"You are NOT staying in the house," I say as I slap the lid on the drinking water jug. "Come on, it'll be fun." This statement provokes more eye rolling, but they follow me across the driveway and plop down on the harvest wagon. I fire up the old Chevy and the kids bounce along under the wagon's canopy as we make our way down the rutted field road. When we reach the pepper field, I strap on a large harvest sack similar to the type worn by urban mail carriers. I start down the first row and the kids holler after me, asking what they should do now. "You'll figure it out," I holler without looking back.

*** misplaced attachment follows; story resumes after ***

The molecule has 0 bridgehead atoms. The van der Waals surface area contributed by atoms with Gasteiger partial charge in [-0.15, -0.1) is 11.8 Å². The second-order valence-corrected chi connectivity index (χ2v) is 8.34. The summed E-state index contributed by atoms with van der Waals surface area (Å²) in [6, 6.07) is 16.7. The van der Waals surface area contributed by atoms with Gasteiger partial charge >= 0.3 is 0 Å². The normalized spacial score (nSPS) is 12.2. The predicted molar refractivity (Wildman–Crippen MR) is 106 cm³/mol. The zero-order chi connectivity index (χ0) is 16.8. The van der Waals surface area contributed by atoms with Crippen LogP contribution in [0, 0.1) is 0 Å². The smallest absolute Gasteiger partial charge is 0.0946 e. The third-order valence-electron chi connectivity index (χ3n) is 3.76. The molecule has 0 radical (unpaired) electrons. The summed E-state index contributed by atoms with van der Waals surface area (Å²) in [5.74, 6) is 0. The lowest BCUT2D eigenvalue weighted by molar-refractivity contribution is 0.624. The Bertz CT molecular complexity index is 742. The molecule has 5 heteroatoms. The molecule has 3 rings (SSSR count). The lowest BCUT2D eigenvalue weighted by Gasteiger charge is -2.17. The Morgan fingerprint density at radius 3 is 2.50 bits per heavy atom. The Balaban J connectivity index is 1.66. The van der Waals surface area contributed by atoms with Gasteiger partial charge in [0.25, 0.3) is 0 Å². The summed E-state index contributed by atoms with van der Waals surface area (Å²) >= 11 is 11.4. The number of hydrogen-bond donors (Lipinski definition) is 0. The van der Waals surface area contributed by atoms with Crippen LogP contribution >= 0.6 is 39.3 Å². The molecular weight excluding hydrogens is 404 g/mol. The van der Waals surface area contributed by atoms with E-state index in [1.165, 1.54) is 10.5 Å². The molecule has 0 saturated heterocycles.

I am a big believer in making kids figure it out.
It takes me about 15 minutes to fill the harvest sack. Then I turn to walk back down the row where I will empty the sack into a large crate. By the time I get to the end of the row, I look up to see the kids laughing hysterically as they run up and down the carrot beds in the next field. I watch them for a minute, being careful to make sure they don't see me watching. As far as I can tell, they have devised a game that looks like a cross between a relay race and a version of dodgeball involving rotten peppers. I harvest two more sacks full of peppers before the kids tire of the game and return to the shade of the wagon's canopy.